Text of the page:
CV/Resume formatting – what works best?

Thursday, October 23rd, 2008 - CV Writing

Charles asks: Has anyone ever heard of anyone doing any research on fonts, type size and other formatting in regards to resume submittals? If so, what was the outcome? If not, what are your thoughts? Is there a preferred font, type size, color or format that you would consider a competitive advantage for resumes? Also interested in thoughts about standard formats and logo headers from agency recruiters – do they help or hurt the value of the resume to the client?

In answer:
The primary issue of any CV/Resume is that it should communicate to the reader that the candidate more than addresses the skill and competency requirements of the specified job.

Part of that communication is met in the form of presentation of the CV/Resume, which primarily should be neat, well organized and easy to read. Only in the creative fields should it vary from black font on white paper with no photograph; while in the educational format a Curriculum Vitae is a formalised presentation of information, which would extends beyond the most effective format of two pages.

What research has been done on font types relates to business letters and communication, where Times New Roman is seen as more professional, while Arial is seen as more creative and personal. Both are forms of serif fonts, which in general have little lines that come off of tops, bottoms and end of each letter, thus making them easier to read.

Which ever your choice, use standard serif fonts (Arial, Times New Roman, Mariandra) and avoid fancy bullets (arrows, stars …). Most HR/candidate management systems use scanning technology, and resultant font degradation is better coped with by the reader using these standard type fonts. With this in mind, which ever font you choose I wouldn’t go below a 10-point font, and don’t over vary font type, scale or use excess bolding/underlining throughout your CV/Resume.

However, this doesn’t mean that every commercial/non-creative candidate CV/Resume looks exactly the same in layout, with clear variances in Skills based versus Chronological, and others in information/skill order – if you have served half you career in one field, and the other half in another, you place the most relevant piece to that job at the top. Things that should be addressed should include: Summary, Skills, Certifications, Professional Experience, Educations& training; and Affiliations – thus giving a step by step approach to your career.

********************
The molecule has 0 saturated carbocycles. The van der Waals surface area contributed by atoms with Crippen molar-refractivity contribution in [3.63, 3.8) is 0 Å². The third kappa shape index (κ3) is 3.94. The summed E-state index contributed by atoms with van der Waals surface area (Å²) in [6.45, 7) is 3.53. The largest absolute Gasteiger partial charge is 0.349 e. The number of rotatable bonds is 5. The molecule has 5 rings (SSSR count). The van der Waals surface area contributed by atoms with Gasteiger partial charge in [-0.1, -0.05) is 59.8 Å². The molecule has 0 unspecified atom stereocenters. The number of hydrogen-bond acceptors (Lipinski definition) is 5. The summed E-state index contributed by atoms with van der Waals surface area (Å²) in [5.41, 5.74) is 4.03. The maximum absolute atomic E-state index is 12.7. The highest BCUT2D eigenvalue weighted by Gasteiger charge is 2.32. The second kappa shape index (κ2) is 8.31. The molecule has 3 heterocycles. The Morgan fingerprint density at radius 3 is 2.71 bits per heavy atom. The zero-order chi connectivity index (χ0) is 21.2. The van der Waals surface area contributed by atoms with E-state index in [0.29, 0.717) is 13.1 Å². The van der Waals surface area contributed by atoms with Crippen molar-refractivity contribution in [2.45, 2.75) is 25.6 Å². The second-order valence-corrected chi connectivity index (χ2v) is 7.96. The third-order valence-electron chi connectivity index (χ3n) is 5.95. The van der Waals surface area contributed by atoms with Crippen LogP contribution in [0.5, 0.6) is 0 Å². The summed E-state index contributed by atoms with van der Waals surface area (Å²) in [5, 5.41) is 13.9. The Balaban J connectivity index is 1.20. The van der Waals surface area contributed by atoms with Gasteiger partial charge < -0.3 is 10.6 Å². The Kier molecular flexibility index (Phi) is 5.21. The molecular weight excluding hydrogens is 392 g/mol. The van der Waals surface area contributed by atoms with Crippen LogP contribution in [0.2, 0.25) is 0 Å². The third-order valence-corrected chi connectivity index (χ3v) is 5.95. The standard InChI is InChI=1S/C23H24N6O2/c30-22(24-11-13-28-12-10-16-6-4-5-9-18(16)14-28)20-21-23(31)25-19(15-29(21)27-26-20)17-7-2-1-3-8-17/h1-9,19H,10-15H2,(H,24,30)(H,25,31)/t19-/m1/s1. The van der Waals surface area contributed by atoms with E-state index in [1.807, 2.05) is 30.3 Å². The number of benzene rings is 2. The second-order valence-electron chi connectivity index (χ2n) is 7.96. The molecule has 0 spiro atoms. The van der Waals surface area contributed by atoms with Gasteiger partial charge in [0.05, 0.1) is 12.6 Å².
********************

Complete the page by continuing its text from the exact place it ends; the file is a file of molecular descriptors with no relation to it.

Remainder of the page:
You can’t get around an “irrelevant to this post” skill set or poor work history by making a CV/Resume look pretty: you will only help an employer remember a bad work history by calling attention to it with bright colors, fancy fonts and slick graphics – at this early stage it is more of exclusion decision by the employer/recruiter over an inclusion exercise.

Hence, the same candidate for the same position can be presented in multiple ways, and the best layout/format of the resultant CV/Resume is the one that gets the employer to pick up the phone and ask the candidate for an interview.

Good Luck!

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One Response to “CV/Resume formatting – what works best?”

  1. Rita Says:

    As a job search coach for executives and technology leaders with 16 previous years as a recruiter, I found there is only one hard and fast rule for resume style. The resume format should not distract from the content. Therefore, a resume that looks (format wise) exactly as the hiring authorities expect it to look is more likely to be read. No blocks around sections, fancy fonts or color. This is one time when out of the box thinking will hurt.
    The Job Coach

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